When capacity is not available, auto-scaling can be a gamble. You want to minimise wastage during non-peak periods, but not having enough compute instances could damage revenue/operations more than having unused compute instances. For example, your Citrix/Azure Virtual Desktop instances are required for people to work, but when people try to log in on Monday morning, Azure cannot supply enough machines to scale-out your worker pools. Whoops! You saved some money over the weekend, but now only a small percentage of your employees can work.
In these times of shortage, you need to hold on to what you have got. It is worth considering the disablement of auto-scaling and going back to old practices of trying to figure out what you need, and keeping that capacity running.
Virtual Machine Migration
After the summer, I will have some involvement in three migration projects. Two of those could result in large numbers of virtual machines being deployed to Azure. All three projects have hard deadlines for completion. The last thing that those clients are going to want to hear is: “Sorry, your business plans are not feasible because there aren’t enough servers in the Cloud that IT has selected”.
Microsoft offers a program where you can reserve virtual machine capacity for selected series of virtual machines, called On-demand Capacity Reservation. In short, you pay for the price of the machine you want, before you deploy it, to guarantee the capacity that you want when you need it later.
Or as some cynics might say: you pay a vig to Microsoft for capacity that you should have expected in a hyper-scale cloud in the first place.
If you are in a scenario where you have an upcoming spike in capacity, such as a migration, and you need to be sure the capacity will be there, then this form of reservation must be strongly considered. However, telling a client that they need to pay for compute weeks before they need it – will be a hard sell.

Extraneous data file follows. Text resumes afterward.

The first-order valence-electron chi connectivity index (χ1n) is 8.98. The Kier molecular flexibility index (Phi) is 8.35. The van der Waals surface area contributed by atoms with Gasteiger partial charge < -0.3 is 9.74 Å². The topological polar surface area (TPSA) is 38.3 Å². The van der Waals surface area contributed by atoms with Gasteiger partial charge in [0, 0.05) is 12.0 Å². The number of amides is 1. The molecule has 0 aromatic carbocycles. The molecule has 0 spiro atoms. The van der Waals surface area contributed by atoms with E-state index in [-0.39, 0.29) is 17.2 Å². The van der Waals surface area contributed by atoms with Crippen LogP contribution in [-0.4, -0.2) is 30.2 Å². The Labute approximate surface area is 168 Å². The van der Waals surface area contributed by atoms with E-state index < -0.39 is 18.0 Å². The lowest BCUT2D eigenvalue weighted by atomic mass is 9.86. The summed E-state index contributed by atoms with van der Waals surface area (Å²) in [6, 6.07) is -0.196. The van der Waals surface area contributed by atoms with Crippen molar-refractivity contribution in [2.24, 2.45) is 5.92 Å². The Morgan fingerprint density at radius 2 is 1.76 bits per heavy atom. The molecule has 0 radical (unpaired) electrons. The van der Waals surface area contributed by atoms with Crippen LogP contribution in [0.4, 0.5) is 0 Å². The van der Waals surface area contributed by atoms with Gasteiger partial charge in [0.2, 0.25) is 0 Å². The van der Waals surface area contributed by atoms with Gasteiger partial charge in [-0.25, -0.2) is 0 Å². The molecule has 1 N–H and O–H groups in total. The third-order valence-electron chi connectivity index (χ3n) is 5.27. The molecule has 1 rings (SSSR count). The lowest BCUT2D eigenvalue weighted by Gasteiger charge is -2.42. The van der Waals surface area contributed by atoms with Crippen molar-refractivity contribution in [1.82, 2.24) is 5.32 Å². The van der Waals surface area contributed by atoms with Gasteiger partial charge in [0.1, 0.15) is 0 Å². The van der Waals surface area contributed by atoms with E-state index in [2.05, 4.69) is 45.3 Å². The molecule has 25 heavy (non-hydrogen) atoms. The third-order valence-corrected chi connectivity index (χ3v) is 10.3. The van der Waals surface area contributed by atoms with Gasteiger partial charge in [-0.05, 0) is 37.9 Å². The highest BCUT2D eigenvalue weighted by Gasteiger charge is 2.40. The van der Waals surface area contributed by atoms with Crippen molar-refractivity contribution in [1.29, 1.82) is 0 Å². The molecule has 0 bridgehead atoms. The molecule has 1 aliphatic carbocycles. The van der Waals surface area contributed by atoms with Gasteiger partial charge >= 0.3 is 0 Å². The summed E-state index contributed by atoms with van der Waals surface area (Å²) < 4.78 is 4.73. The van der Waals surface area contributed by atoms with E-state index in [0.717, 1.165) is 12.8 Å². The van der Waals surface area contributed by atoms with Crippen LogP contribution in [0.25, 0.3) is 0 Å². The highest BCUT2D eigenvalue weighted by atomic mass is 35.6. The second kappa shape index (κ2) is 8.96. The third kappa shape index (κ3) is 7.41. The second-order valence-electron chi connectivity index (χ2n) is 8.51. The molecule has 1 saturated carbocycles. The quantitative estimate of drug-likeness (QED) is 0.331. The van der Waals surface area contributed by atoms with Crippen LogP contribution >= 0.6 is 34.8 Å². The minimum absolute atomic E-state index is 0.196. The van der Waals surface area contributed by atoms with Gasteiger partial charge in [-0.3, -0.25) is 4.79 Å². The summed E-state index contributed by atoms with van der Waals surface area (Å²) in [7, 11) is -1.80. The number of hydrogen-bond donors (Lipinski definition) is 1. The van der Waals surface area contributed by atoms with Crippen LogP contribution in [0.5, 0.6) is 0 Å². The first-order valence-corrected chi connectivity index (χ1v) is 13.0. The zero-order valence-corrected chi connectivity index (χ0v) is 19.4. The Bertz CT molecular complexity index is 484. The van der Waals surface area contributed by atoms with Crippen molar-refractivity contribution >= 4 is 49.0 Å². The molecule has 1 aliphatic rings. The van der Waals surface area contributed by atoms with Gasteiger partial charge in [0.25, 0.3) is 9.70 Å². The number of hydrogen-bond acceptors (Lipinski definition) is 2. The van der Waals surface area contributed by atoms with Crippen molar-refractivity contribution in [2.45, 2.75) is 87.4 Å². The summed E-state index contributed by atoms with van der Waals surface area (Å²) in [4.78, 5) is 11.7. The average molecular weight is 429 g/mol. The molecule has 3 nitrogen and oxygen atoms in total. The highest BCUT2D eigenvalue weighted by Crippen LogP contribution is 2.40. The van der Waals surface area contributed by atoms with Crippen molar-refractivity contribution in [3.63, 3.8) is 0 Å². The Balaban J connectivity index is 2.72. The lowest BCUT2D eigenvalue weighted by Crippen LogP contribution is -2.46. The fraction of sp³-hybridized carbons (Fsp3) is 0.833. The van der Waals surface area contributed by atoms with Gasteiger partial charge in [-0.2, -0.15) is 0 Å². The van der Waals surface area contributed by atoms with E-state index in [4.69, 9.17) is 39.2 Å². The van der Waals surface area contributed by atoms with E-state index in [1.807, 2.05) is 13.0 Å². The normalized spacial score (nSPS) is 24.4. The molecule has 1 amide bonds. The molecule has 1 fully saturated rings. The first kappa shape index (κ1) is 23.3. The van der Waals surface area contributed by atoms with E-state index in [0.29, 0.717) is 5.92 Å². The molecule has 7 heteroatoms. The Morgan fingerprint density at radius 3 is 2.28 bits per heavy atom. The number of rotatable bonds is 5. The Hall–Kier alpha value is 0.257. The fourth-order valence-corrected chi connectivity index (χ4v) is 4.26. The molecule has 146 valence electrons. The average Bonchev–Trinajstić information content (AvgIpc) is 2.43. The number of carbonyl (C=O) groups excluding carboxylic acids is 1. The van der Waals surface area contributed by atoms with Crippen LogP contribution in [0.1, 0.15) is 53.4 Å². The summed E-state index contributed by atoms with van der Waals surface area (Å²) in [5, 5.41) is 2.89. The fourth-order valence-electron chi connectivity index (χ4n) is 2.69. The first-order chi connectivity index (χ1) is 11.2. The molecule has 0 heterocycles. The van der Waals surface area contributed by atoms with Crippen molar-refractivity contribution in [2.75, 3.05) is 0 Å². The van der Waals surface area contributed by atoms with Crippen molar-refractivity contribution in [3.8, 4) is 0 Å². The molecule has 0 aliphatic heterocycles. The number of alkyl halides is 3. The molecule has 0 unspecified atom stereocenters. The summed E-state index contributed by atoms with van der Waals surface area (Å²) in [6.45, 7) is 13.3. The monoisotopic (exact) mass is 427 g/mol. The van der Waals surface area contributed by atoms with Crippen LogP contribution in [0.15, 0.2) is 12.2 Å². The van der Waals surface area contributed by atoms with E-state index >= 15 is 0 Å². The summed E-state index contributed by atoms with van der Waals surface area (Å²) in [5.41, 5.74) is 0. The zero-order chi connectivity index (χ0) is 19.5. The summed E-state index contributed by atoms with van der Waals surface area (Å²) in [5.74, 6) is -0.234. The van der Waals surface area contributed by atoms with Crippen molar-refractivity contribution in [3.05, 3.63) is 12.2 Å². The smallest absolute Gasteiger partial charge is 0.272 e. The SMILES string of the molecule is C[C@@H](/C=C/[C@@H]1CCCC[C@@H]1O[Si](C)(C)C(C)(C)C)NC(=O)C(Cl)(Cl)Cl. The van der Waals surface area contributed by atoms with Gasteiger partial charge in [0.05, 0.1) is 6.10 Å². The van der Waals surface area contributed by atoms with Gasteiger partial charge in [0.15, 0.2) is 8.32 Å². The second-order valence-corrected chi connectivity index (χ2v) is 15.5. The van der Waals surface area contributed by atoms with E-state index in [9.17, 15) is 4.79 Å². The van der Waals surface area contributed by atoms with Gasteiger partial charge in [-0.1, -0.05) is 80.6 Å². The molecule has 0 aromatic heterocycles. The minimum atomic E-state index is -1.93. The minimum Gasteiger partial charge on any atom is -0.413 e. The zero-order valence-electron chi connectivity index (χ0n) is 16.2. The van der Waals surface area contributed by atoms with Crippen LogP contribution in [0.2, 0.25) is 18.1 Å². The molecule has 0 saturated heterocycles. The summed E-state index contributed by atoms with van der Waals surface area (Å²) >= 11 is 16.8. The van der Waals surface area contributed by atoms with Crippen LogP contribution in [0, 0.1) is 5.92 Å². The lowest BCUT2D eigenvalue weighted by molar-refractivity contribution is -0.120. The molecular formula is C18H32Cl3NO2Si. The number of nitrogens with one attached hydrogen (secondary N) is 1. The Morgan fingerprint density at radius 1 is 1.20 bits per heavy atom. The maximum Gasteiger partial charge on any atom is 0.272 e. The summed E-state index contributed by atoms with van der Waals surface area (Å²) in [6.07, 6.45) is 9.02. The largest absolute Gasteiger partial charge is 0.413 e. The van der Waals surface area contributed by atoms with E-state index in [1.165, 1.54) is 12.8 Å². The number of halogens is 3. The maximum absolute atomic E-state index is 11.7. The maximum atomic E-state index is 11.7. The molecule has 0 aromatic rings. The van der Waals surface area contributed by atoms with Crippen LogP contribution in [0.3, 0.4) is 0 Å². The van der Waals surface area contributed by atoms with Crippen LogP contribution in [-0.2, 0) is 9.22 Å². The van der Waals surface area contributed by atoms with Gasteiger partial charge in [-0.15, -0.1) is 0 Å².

When we deploy new tech, we always want the latest and greatest. Why would you deploy a years-old D_v3 when there’s a D_v5 with a faster processor? If you really need the performance of the newer SKU, then I get the choice. But how many workloads genuinely need that kind of sizing. I’ve rarely encountered one.
Under the covers of the platform, that v5 is limited to new hardware with matching physical processors. That is the same capacity that Microsoft (and others) cannot get their hands on. However, the v3 is able to run on the v3 hardware, and thanks to Hyper-V processor management features, it is also able to run on newer hardware. So if you want more potential host capacity to run your compute instances, then you will choose older SKUs that run on older processors.
This advice will apply to any resource type – not just virtual machines. In the end, everything (including so-called serverless computing) is a virtual machine under the platform, except for items such as VMware hosts and SAP Hana machines which are physical servers.
It sounds like we are facing some issues. Azure might be making the headlines now, but Microsoft uses the same physical components as everyone else – there is only AMD and Intel, pretty much everything electronic is assembled in China, and everything needs months to move by cargo ship. We are going to have to box clever to ensure that we have enough capacity for resources such as virtual machines, app services, containers, databases, and so on – everything that relies on compute instances under the covers.